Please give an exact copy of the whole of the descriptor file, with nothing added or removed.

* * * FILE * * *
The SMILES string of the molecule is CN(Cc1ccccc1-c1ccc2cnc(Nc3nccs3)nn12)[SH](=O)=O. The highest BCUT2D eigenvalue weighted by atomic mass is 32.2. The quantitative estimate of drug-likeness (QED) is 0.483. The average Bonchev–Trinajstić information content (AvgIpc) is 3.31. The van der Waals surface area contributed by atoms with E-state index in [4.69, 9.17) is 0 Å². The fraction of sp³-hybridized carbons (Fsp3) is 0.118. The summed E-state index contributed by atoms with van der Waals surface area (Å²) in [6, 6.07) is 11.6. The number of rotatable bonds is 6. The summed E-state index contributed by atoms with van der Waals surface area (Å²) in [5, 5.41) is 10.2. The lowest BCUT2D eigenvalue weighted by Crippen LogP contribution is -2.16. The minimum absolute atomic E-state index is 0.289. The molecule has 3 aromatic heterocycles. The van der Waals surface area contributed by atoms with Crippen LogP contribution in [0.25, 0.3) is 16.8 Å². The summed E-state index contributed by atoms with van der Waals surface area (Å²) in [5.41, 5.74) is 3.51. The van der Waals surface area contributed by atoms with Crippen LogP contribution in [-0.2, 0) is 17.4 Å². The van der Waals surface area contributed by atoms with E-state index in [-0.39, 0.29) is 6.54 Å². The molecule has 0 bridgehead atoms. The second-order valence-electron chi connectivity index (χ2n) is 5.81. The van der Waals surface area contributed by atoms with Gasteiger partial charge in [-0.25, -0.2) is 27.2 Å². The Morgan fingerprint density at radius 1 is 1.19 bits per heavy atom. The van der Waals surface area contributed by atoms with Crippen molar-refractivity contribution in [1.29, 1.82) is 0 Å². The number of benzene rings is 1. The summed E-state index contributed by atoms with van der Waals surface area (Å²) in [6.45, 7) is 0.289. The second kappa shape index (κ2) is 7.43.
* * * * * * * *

The SMILES string of the molecule is CN(Cc1ccccc1-c1ccc2cnc(Nc3nccs3)nn12)[SH](=O)=O. The highest BCUT2D eigenvalue weighted by atomic mass is 32.2. The quantitative estimate of drug-likeness (QED) is 0.483. The average Bonchev–Trinajstić information content (AvgIpc) is 3.31. The van der Waals surface area contributed by atoms with E-state index in [4.69, 9.17) is 0 Å². The fraction of sp³-hybridized carbons (Fsp3) is 0.118. The summed E-state index contributed by atoms with van der Waals surface area (Å²) in [6, 6.07) is 11.6. The number of rotatable bonds is 6. The summed E-state index contributed by atoms with van der Waals surface area (Å²) in [5, 5.41) is 10.2. The lowest BCUT2D eigenvalue weighted by Crippen LogP contribution is -2.16. The minimum absolute atomic E-state index is 0.289. The molecule has 3 aromatic heterocycles. The van der Waals surface area contributed by atoms with Crippen LogP contribution in [0.25, 0.3) is 16.8 Å². The summed E-state index contributed by atoms with van der Waals surface area (Å²) in [5.41, 5.74) is 3.51. The van der Waals surface area contributed by atoms with Crippen LogP contribution in [-0.2, 0) is 17.4 Å². The van der Waals surface area contributed by atoms with E-state index in [-0.39, 0.29) is 6.54 Å². The molecule has 0 bridgehead atoms. The second-order valence-electron chi connectivity index (χ2n) is 5.81. The van der Waals surface area contributed by atoms with Gasteiger partial charge in [-0.25, -0.2) is 27.2 Å². The Morgan fingerprint density at radius 1 is 1.19 bits per heavy atom. The van der Waals surface area contributed by atoms with Crippen molar-refractivity contribution in [1.29, 1.82) is 0 Å². The number of benzene rings is 1. The summed E-state index contributed by atoms with van der Waals surface area (Å²) in [6.45, 7) is 0.289. The second kappa shape index (κ2) is 7.43.